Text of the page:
One item to note, this structure created correstponds to string keys and string values for all except the final entry in the map, which is demonstrated on line 13, where I insert an entry that has a string key but an integer for the value.

One item that I now recognize from implementing the reverse scenario (see below for a Java to PHP example), is that this structure in the message above constructs a "map" that has both the key and value pair as strings. If you want to send something other than strings for both the key and value, you have to construct the individual KvP entry a little differently. For an insight into how to do this, see the output from the PHP client receiver below. I may do some additional work and document this explicitly here in teh future.

1.4.2.2. Java Client (Receiver)

Not much has changed here, but there are some changes it appears to the ActiveMQ APIs... Be sure and give credit to originator http://www.javablogging.com/simple-guide-to-java-message-service-jms-using-activemq/

  1|import javax.jms.*;
  2|import org.apache.activemq.ActiveMQConnection;
  3|import org.apache.activemq.ActiveMQConnectionFactory;
  4|import org.apache.activemq.command.ActiveMQMapMessage;
  5|
  6|public class activeMQClientStompTest {
  7|    // URL of the JMS server
  8|    private static String url = ActiveMQConnection.DEFAULT_BROKER_URL;
  9|
 10|    // Name of the queue we will receive messages from
 11|    private static String subject = "notifications.content";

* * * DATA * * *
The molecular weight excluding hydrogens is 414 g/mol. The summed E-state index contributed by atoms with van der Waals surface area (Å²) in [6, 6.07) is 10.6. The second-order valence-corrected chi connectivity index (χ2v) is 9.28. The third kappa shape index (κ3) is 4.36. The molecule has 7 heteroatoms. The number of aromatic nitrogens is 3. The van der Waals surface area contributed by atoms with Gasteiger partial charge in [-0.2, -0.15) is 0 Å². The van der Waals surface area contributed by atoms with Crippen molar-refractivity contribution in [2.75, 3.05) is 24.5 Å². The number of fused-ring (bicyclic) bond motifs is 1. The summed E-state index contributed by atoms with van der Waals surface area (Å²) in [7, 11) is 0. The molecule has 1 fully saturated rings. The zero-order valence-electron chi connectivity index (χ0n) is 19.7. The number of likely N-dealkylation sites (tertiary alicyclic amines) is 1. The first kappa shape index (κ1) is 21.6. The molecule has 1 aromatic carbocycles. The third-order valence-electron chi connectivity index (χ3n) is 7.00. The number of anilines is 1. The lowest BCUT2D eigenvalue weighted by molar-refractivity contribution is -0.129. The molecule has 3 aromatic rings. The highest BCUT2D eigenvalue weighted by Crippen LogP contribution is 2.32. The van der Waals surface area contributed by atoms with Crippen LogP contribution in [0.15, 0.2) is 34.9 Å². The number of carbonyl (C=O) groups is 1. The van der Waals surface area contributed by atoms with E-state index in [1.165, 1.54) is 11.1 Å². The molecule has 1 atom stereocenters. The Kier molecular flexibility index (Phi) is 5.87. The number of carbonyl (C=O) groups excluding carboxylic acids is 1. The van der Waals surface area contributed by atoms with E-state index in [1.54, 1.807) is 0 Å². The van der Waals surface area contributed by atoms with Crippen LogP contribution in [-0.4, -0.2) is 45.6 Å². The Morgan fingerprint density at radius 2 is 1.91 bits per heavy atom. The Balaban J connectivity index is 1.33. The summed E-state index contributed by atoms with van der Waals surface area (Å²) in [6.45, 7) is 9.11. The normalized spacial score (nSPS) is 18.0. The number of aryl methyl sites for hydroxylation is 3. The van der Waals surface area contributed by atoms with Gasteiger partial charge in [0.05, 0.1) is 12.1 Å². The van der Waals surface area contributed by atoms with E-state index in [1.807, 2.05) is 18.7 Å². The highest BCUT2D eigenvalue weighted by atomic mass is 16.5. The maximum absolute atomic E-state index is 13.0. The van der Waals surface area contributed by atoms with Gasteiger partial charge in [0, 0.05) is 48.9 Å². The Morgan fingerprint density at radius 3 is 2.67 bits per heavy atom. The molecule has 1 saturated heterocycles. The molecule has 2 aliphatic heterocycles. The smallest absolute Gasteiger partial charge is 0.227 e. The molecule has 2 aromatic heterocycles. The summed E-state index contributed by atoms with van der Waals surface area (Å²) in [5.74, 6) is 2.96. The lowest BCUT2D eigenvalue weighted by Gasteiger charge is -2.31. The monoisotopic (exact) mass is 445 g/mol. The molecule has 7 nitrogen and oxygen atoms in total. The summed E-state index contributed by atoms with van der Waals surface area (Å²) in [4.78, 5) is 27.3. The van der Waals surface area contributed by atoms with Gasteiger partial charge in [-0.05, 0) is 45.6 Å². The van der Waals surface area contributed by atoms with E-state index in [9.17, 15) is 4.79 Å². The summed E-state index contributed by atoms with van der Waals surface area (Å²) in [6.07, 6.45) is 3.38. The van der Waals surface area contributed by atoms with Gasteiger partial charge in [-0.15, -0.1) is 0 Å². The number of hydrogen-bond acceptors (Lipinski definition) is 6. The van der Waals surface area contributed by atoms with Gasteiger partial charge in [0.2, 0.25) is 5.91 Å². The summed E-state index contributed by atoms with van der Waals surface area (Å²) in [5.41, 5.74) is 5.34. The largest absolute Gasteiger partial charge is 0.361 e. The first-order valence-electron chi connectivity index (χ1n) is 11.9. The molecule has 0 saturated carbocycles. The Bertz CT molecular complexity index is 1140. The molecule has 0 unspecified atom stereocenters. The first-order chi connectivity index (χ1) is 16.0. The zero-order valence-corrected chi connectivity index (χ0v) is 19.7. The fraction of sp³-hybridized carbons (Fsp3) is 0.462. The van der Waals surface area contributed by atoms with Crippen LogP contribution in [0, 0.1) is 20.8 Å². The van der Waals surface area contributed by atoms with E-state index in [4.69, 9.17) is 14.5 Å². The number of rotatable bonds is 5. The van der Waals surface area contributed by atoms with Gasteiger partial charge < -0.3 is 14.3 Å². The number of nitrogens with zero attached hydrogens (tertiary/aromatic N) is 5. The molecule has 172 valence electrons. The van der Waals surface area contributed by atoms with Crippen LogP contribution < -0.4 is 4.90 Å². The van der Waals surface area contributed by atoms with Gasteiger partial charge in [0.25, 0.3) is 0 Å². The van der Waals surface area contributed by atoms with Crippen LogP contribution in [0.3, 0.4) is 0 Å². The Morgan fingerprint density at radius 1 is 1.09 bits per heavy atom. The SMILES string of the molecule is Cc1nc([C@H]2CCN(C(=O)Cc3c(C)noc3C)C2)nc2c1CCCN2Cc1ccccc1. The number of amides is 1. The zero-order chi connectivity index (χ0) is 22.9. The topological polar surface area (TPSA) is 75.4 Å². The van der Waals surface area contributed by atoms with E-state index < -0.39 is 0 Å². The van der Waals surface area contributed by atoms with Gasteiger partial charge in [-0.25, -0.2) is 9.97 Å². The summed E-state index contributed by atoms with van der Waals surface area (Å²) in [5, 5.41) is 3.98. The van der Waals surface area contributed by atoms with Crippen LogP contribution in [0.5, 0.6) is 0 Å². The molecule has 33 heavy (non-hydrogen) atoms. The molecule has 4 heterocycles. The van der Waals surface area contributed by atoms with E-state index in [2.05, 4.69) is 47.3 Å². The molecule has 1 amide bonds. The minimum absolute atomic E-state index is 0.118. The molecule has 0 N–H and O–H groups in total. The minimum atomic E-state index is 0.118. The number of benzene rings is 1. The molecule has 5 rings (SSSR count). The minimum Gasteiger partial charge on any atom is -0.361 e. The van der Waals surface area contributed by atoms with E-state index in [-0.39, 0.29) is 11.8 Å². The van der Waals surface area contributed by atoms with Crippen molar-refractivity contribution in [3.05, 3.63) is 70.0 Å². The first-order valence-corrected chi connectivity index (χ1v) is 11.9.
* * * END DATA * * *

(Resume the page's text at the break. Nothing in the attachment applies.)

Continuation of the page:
12|
 13|    public static void main(String[] args) throws JMSException {
 14|        // Getting JMS connection from the server
 15|        ConnectionFactory connectionFactory
 16|            = new ActiveMQConnectionFactory(url);
 17|        Connection connection = connectionFactory.createConnection();
 18|        connection.start();
 19|
 20|        // Creating session for sending messages
 21|        Session session = connection.createSession(false,
 22|            Session.AUTO_ACKNOWLEDGE);
 23|
 24|        // Getting the queue 'TESTQUEUE'
 25|        Destination destination = session.createQueue(subject);
 26|
 27|        // MessageConsumer is used for receiving (consuming) messages
 28|        MessageConsumer consumer = session.createConsumer(destination);
 29|
 30|        // Here we receive the message.
 31|        // By default this call is blocking, which means it will wait
 32|        // for a message to arrive on the queue.
 33|        Message message = consumer.receive();
 34|
 35|        // There are many types of Message and TextMessage
 36|        // is just one of them. Producer sent us a TextMessage
 37|        // so we must cast to it to get access to its .getText()
 38|        // method.
 39|        if (message instanceof TextMessage) {
 40|            TextMessage textMessage = (TextMessage) message;
 41|            System.out.println("Received message '"
 42|                + textMessage.getText() + "'");
 43|        }
 44|        else if(message instanceof ActiveMQMapMessage)
 45|        {
 46|        	ActiveMQMapMessage AMQMessage = (ActiveMQMapMessage) message;
 47|        	System.out.println("Received author: '" + AMQMessage.getString("author") + "'");
 48|        	System.out.println("Receied (int) id: '" + AMQMessage.getInt("id") + "'");
 49|        	System.out.println("Received message '" + AMQMessage.toString() + "'");
 50|        }
 51|        connection.close();
 52|    }
 53|}